CreedcoverGrade: B+
Entire family: No
2015, 133 min., Color
Warner Bros./MGM
Rated PG-13 for violence, language, and some sensuality
Aspect ratio: 2.40:1
Featured audio: DTS-HDMA 7.1
Bonus features: C+
Includes: Blu-ray, DVD, Digital HD
Amazon link

You’ve heard the jokes about Rocky XX and so on. After the popular film franchise, which began with Rocky in 1976, came out with Rocky II (1979), III (1982), IV (1985), and V (1990) in what seemed like rapid succession, entertainment writers started tossing off one-liners about the series continuing down the road with Sylvester Stallone eventually mixing it up with residents at a rest home from his wheelchair.

Well, who’s laughing now? Not only did Stallone prove he still had it with Rocky Balboa (2006), but with Creed he shows that he can effortlessly shift from the Rocky role into the role of boxing trainer—a part that Burgess Meredith made famous, and for which Meredith earned an Oscar nomination.

CreedscreenStallone earned an Oscar nomination for his initial role as Rocky, and he earned his second acting Oscar nomination for playing Rocky Balboa the trainer in this 2015 sport drama. What that means, all you jokers, is that Rocky CAN go on for many more years, though now the title shifts to Creed. And Creed II, III, or whatever. It’s no longer dependent upon Stallone’s ability to give or take a punch.

Stallone is as engaging as Meredith’s crusty seen-it-all trainer, and his performance anchors the film, both as a presence and as a plot point that’s central to the screenplay. The son of Apollo Creed fighting for the championship with boxing legend Rocky Balboa, “The Italian Stallion,” in his corner? It’s a dream-come-true for boxing promoters, and just as dreamy for filmmakers wanting to inject this storied but stalled franchise with a new shot of adrenalin.

As Adonis Johnson, the illegitimate son of Rocky’s deceased foe-and-friend who has a rap sheet as long as his juvenile hall stays, Michael B. Jordan comes to the film buff and ready to go the full 12 rounds. As Creed’s widow, Phylicia Rashad (The Cosby Show, Do No Harm) isn’t nearly the tough-love foster parent young Donnie needs, but that only goes to show that he’s more boxer-at-heart than he is criminal-at-heart. As he trains we see him go down the same streets and marketplaces as Rocky once did, and also climbing those famous Philadelphia Museum of Art steps that are commemorated by a statue of Rocky that’s also shown in the film. Though it’s not intrusively nostalgic or formulaic, fans will still notice quite a few similarities between Rocky and Creed. Both are headstrong and self-taught lumps of coal that need a little compressed discipline and training to be come diamonds, both get a shot at the championship well before they’re ready, both find a skull-cap wearing trainer, and both find a woman that motivates them. It’s Rocky all over again, but shifting characters makes it feel like a double-layered film rather than a formulaic exercise.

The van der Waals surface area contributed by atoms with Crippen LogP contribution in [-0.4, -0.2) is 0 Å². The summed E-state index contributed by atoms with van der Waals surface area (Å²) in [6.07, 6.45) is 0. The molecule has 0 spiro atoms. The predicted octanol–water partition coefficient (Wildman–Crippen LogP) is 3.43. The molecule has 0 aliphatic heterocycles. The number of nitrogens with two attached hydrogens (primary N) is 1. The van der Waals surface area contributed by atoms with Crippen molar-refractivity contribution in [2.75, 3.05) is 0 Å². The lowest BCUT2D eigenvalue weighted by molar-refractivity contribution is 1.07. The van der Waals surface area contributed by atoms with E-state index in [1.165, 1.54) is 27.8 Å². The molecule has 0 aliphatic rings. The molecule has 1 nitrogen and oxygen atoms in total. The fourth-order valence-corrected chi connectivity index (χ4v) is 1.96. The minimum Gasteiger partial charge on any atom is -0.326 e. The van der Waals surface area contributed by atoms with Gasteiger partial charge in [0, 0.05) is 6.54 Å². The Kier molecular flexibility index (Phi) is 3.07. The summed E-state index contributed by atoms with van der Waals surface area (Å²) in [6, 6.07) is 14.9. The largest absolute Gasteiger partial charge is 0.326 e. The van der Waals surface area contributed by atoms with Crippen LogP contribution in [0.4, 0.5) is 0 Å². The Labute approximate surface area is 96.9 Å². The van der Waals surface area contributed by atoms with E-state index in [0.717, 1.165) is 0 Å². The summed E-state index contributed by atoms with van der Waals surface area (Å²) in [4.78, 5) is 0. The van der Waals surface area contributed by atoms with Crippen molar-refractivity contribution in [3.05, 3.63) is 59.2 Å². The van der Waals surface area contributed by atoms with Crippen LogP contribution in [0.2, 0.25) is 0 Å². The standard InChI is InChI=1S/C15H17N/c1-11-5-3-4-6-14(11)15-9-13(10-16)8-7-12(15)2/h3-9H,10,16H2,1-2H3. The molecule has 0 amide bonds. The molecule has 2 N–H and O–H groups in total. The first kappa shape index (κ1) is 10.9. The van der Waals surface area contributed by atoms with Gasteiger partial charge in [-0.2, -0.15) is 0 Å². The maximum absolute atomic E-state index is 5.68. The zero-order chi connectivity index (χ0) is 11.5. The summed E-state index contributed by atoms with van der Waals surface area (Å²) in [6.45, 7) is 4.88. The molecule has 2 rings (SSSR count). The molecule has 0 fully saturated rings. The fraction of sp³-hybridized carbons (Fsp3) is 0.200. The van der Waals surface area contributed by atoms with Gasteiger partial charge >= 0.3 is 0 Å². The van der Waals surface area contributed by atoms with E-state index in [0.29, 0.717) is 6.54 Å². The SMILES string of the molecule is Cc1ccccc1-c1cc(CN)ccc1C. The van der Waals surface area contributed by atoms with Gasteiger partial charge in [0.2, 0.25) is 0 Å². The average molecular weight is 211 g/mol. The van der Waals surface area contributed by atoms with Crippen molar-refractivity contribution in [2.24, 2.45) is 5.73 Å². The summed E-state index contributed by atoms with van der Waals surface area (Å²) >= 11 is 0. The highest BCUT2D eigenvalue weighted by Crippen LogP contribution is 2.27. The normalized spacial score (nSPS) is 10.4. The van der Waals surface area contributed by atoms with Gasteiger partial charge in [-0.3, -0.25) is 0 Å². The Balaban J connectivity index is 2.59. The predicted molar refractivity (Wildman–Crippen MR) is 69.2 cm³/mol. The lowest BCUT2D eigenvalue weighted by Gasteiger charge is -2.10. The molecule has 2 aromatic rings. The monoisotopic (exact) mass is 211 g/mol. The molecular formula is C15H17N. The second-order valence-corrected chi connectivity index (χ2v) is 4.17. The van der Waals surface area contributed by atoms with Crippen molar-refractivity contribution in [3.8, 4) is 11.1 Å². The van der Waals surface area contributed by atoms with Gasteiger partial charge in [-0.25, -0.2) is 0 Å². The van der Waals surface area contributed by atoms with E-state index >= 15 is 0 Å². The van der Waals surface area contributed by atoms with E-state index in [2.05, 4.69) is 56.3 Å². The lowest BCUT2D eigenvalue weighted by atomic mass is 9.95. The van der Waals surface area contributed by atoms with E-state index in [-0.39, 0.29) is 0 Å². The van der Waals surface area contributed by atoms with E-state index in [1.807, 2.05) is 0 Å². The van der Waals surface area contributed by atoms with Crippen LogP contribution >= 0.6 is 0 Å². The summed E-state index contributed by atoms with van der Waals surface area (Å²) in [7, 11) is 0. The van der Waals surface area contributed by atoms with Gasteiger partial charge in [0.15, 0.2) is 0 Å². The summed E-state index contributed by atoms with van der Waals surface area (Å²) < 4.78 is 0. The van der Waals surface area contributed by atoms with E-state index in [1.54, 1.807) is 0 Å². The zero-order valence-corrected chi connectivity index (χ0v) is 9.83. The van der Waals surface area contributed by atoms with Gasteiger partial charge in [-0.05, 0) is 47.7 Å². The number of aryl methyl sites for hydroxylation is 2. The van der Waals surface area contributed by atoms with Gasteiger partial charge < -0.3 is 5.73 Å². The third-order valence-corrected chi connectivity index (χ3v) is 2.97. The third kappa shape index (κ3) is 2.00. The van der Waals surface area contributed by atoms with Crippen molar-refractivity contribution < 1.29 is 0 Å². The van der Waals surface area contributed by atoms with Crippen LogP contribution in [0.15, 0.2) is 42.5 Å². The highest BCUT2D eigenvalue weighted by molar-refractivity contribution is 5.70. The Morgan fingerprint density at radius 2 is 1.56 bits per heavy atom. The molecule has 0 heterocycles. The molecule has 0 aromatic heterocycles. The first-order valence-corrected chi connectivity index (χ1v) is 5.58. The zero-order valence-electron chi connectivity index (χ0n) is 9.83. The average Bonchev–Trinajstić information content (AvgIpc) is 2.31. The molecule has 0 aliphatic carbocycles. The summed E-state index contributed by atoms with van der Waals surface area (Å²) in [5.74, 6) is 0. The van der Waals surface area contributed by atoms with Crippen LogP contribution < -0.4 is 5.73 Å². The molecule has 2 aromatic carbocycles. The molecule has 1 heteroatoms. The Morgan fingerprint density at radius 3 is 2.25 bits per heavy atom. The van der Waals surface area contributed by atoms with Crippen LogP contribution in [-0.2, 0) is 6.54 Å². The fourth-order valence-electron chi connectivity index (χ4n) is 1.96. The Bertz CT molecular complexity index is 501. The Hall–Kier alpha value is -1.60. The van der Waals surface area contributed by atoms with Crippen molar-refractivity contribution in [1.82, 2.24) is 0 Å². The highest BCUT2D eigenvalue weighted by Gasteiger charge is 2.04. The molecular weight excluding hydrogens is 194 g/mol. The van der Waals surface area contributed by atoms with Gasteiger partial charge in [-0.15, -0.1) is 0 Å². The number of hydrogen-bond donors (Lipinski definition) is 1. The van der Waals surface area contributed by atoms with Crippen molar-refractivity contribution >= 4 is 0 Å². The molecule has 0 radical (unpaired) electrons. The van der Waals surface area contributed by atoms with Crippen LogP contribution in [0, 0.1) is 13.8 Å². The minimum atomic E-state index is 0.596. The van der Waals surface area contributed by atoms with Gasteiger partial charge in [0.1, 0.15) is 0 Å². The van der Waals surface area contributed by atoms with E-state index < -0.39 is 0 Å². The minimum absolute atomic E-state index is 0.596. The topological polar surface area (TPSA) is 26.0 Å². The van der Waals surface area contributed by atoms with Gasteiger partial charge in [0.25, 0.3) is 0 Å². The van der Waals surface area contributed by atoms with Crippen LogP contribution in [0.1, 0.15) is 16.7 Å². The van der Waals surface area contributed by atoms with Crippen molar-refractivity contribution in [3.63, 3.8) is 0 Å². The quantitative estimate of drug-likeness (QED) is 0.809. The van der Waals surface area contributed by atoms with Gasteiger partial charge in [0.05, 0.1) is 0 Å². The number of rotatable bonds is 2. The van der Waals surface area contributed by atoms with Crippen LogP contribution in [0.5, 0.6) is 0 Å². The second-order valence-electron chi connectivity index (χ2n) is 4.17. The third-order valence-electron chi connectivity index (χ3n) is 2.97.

Creedscreen1The first four Rocky films and Rocky Balboa were rated PG, but Creed follows in the footsteps of Rocky V, with a PG-13 rating for violence, language, and some sensuality. But Creed is more violent and intense than any of the previous Rocky films, and there’s an implied sex scene and more language (including the F-word). So it’s every bit a PG-13 film. It’s also an entertaining film because the characters are likable, they grow and have good chemistry together (including Jordan and Tessa Thompson, who plays love-interest Bianca, a singer going permanently deaf), and the plot framework itself is a proven winner. Creed is Rocky for a new generation, with realistically choreographed boxing sequences, plenty of attitude, and just as much punch. And a sparkling transfer to Blu-ray and DTS-HDMA 7.1 really brings it all to vivid life.

Language: Typical range of PG-13 swear words, with at least one f-bomb tossed
Sex: Nothing graphic or too revealing, but there is naked skin and implied coupling, plus plenty of kissing
Violence: More violence both inside and outside the ring than in previous Rocky movies; people get beat, people get hurt
Adult situations: There’s not so much in the way of drinking as there was in previous Rocky movies
Takeaways: If you’re going to continue a series of films and not be worrying about your star’s physical capabilities, this reboot is certainly a good way to solve the problem, and Stallone is just as engaging as a trainer in a supporting role as he was the boxer and star